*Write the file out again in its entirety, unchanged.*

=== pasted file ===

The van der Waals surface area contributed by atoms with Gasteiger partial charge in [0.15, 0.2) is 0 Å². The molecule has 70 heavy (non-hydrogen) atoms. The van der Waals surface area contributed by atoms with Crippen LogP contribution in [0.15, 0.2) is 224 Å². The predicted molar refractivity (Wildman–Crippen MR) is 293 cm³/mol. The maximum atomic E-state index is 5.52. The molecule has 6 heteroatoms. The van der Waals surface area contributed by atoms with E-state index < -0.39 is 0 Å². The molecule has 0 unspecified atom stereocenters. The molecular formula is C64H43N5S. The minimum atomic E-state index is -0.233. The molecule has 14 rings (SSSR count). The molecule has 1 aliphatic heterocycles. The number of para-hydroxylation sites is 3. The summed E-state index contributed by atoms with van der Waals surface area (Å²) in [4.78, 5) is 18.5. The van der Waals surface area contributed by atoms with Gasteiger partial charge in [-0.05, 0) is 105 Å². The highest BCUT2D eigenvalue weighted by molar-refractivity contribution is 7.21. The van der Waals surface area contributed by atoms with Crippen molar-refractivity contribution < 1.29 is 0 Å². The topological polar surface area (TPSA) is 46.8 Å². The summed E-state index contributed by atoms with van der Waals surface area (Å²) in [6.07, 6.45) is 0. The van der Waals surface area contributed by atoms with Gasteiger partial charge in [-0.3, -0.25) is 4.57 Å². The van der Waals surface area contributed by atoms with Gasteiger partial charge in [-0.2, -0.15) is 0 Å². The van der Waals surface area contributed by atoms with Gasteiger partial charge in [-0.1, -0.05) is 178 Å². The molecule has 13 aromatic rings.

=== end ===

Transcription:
The van der Waals surface area contributed by atoms with Gasteiger partial charge in [0.15, 0.2) is 0 Å². The molecule has 70 heavy (non-hydrogen) atoms. The van der Waals surface area contributed by atoms with Crippen LogP contribution in [0.15, 0.2) is 224 Å². The predicted molar refractivity (Wildman–Crippen MR) is 293 cm³/mol. The maximum atomic E-state index is 5.52. The molecule has 6 heteroatoms. The van der Waals surface area contributed by atoms with E-state index < -0.39 is 0 Å². The molecule has 0 unspecified atom stereocenters. The molecular formula is C64H43N5S. The minimum atomic E-state index is -0.233. The molecule has 14 rings (SSSR count). The molecule has 1 aliphatic heterocycles. The number of para-hydroxylation sites is 3. The summed E-state index contributed by atoms with van der Waals surface area (Å²) in [4.78, 5) is 18.5. The van der Waals surface area contributed by atoms with Gasteiger partial charge in [-0.05, 0) is 105 Å². The highest BCUT2D eigenvalue weighted by molar-refractivity contribution is 7.21. The van der Waals surface area contributed by atoms with Crippen molar-refractivity contribution < 1.29 is 0 Å². The topological polar surface area (TPSA) is 46.8 Å². The summed E-state index contributed by atoms with van der Waals surface area (Å²) in [6.07, 6.45) is 0. The van der Waals surface area contributed by atoms with Gasteiger partial charge in [-0.3, -0.25) is 4.57 Å². The van der Waals surface area contributed by atoms with Gasteiger partial charge in [-0.2, -0.15) is 0 Å². The van der Waals surface area contributed by atoms with Gasteiger partial charge in [-0.1, -0.05) is 178 Å². The molecule has 13 aromatic rings.